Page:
Pulmonary arterial hypertension (PAH) is a progressive disease that despite advances in therapy is associated with a 7-year survival of approximately 50%. Several risk factors are associated with developing PAH, include methamphetamine use, scleroderma, human immunodeficiency virus, portal hypertension, and genetic predisposition. PAH can also be idiopathic. There are traditional pathways underlying the pathophysiology of PAH involving nitric oxide, prostacyclin, thromboxane A2, and endothelin-1, resulting in impaired vasodilation, enhanced vasoconstriction and proliferation in the pulmonary vasculature. Established PAH medications targets these pathways; however, this paper aims to discuss novel drugs for treating PAH by targeting new and alternative pathways.
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Pulmonary arterial hypertension (PAH) is a progressive disease with a high mortality rate despite advances in therapy.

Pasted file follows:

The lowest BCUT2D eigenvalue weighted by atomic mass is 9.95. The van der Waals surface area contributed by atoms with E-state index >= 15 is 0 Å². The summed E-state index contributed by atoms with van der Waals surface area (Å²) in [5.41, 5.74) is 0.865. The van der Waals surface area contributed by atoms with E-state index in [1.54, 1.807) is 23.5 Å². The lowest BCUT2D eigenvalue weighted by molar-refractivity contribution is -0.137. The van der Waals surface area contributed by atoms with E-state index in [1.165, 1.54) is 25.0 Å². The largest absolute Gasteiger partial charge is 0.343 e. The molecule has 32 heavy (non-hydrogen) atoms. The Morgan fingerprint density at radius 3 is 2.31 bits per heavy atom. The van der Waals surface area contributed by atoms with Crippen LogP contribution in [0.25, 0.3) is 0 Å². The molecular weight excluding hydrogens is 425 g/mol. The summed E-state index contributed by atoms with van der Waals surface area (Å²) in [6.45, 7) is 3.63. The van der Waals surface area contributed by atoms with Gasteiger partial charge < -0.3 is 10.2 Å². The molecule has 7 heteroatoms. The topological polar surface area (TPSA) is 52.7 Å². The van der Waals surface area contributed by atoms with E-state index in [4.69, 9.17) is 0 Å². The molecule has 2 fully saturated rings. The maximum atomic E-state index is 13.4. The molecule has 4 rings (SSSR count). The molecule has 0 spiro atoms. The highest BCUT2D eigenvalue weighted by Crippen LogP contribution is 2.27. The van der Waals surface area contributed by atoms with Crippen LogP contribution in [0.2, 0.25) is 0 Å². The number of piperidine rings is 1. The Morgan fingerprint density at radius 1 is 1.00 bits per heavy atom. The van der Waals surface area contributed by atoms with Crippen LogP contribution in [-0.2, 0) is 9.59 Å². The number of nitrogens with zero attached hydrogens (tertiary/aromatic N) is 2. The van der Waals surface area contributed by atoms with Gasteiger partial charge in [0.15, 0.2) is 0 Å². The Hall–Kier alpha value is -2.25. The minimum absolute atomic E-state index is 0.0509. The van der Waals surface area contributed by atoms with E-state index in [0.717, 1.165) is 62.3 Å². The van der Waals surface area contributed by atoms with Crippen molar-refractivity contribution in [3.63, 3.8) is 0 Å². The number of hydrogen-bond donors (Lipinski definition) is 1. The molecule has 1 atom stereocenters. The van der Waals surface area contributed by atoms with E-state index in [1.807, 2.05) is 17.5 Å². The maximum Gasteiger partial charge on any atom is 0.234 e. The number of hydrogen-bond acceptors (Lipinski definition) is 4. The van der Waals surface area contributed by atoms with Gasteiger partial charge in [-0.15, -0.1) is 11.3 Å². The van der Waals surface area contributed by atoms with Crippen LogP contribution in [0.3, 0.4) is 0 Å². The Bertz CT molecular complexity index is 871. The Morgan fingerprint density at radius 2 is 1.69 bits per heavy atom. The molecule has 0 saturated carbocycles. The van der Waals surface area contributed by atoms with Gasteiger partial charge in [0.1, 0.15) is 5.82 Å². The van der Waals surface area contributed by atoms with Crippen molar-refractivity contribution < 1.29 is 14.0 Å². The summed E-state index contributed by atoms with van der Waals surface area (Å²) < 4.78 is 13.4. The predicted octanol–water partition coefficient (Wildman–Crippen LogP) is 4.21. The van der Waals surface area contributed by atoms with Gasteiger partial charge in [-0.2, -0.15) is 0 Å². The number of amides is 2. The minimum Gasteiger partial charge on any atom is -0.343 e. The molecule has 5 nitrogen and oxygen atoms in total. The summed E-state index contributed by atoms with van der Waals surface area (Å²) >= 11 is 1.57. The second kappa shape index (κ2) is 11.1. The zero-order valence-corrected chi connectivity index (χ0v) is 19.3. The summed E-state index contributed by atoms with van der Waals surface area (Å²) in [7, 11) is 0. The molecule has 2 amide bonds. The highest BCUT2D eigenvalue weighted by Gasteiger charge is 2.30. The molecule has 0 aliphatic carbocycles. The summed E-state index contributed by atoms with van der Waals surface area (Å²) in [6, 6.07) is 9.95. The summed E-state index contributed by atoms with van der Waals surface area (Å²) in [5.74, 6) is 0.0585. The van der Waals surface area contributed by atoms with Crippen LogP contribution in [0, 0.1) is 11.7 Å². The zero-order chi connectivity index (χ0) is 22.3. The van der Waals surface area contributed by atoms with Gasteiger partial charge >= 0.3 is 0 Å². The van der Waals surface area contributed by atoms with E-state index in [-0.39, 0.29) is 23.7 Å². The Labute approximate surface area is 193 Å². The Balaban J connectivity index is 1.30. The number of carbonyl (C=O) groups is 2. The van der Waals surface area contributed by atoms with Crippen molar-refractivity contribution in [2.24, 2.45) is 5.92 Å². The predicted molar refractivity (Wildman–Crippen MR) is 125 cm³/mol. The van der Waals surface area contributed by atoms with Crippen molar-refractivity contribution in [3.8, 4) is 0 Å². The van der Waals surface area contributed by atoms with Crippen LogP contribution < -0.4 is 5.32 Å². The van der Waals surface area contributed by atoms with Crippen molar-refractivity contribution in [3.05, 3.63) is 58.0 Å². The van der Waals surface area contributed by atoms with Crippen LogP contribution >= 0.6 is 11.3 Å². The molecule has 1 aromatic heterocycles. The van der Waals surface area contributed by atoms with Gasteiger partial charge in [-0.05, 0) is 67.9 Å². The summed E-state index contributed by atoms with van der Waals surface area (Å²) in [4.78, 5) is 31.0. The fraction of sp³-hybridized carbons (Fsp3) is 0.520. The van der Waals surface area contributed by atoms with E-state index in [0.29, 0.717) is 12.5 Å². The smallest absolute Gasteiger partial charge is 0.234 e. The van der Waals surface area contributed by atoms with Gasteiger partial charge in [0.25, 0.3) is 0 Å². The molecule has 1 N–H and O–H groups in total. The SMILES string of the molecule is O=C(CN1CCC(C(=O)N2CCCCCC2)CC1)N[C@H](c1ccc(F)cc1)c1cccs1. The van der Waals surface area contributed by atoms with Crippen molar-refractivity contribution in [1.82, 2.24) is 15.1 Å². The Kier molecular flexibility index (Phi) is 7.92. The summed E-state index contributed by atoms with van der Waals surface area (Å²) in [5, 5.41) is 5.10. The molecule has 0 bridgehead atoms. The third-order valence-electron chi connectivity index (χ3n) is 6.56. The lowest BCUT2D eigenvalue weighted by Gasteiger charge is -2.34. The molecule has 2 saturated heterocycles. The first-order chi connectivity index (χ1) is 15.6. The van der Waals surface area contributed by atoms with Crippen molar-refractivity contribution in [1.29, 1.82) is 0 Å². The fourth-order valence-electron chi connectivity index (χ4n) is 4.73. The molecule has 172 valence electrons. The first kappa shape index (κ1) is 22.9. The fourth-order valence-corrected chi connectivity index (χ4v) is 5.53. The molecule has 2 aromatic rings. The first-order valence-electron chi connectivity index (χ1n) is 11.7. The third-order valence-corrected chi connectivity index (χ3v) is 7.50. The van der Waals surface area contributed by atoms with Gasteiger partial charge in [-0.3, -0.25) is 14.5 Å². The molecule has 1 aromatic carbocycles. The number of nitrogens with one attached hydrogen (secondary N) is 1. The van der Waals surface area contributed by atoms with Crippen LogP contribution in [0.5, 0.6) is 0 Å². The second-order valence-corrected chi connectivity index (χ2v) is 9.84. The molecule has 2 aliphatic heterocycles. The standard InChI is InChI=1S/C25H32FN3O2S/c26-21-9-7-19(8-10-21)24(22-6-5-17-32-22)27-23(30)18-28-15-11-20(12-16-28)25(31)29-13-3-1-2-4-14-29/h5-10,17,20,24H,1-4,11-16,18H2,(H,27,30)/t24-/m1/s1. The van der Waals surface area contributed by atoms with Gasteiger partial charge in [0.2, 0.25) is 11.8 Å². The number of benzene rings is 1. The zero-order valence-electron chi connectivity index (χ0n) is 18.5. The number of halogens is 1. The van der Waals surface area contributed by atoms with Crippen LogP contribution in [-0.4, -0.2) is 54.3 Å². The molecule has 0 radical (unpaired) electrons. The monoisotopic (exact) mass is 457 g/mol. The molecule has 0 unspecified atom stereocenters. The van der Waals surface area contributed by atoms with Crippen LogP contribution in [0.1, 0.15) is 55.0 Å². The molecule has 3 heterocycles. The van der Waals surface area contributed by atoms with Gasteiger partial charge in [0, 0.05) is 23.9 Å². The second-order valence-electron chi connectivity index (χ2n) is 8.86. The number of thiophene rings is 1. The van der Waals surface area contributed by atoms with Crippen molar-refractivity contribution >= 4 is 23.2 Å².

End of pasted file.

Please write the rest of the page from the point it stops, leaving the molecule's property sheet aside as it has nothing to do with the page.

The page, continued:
Currently, therapies target traditional pathways such as nitric oxide, prostacyclin, thromboxane A2, and endothelin-1.
Several alternative pathways have been targeted in PAH patients and have shown to improve patient hemodynamics and functional class in patients with PAH.
Pulmonary hypertension (PH) is defined as a mean pulmonary arterial pressure (mPAP) of > 20 mmHg by right heart catheterization. PH is classified into five separate groups: pulmonary arterial hypertension (PAH, Group1), PH due to left heart disease (PH-LHD, Group 2), PH due to lung disease (Group 3), PH due to obstruction of the pulmonary artery (Group 4), and PH due to multifactorial mechanism or unclear cause (Group 5) [Table 1] [1,2,3].